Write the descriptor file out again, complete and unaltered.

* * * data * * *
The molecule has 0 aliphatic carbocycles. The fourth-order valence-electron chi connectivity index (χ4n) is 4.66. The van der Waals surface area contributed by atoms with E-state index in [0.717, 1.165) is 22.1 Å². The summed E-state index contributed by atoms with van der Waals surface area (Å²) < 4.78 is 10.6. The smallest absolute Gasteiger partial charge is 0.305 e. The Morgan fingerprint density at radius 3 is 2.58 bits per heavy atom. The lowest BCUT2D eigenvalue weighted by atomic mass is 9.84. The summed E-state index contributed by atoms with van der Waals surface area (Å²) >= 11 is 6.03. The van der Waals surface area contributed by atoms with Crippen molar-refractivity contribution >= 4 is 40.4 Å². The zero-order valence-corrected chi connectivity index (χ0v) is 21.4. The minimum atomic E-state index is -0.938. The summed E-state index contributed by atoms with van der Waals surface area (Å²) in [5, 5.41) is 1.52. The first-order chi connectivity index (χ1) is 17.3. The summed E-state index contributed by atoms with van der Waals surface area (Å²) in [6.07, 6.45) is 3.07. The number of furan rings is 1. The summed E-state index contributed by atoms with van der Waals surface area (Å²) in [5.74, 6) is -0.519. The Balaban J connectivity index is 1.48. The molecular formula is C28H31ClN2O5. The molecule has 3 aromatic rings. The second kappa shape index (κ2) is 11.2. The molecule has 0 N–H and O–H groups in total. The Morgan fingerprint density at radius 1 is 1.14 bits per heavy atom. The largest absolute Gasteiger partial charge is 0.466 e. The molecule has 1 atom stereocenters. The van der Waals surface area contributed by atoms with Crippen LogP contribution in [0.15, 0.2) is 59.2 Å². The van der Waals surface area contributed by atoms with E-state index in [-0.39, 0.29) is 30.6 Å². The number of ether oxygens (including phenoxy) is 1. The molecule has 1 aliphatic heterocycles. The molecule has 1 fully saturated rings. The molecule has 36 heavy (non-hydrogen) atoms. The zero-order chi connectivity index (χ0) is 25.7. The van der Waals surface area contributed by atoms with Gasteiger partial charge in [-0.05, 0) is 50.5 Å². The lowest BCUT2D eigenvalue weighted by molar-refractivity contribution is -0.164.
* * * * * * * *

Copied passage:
The molecule has 0 aliphatic carbocycles. The fourth-order valence-electron chi connectivity index (χ4n) is 4.66. The van der Waals surface area contributed by atoms with E-state index in [0.717, 1.165) is 22.1 Å². The summed E-state index contributed by atoms with van der Waals surface area (Å²) < 4.78 is 10.6. The smallest absolute Gasteiger partial charge is 0.305 e. The Morgan fingerprint density at radius 3 is 2.58 bits per heavy atom. The lowest BCUT2D eigenvalue weighted by atomic mass is 9.84. The summed E-state index contributed by atoms with van der Waals surface area (Å²) >= 11 is 6.03. The van der Waals surface area contributed by atoms with Crippen molar-refractivity contribution >= 4 is 40.4 Å². The zero-order valence-corrected chi connectivity index (χ0v) is 21.4. The minimum atomic E-state index is -0.938. The summed E-state index contributed by atoms with van der Waals surface area (Å²) in [5, 5.41) is 1.52. The first-order chi connectivity index (χ1) is 17.3. The summed E-state index contributed by atoms with van der Waals surface area (Å²) in [6.07, 6.45) is 3.07. The number of furan rings is 1. The summed E-state index contributed by atoms with van der Waals surface area (Å²) in [5.74, 6) is -0.519. The Balaban J connectivity index is 1.48. The molecular formula is C28H31ClN2O5. The molecule has 3 aromatic rings. The second kappa shape index (κ2) is 11.2. The molecule has 0 N–H and O–H groups in total. The Morgan fingerprint density at radius 1 is 1.14 bits per heavy atom. The largest absolute Gasteiger partial charge is 0.466 e. The molecule has 1 atom stereocenters. The van der Waals surface area contributed by atoms with Crippen LogP contribution in [0.15, 0.2) is 59.2 Å². The van der Waals surface area contributed by atoms with E-state index in [-0.39, 0.29) is 30.6 Å². The number of ether oxygens (including phenoxy) is 1. The molecule has 1 aliphatic heterocycles. The molecule has 1 fully saturated rings. The molecule has 36 heavy (non-hydrogen) atoms. The zero-order chi connectivity index (χ0) is 25.7. The van der Waals surface area contributed by atoms with Gasteiger partial charge in [-0.05, 0) is 50.5 Å². The lowest BCUT2D eigenvalue weighted by molar-refractivity contribution is -0.164.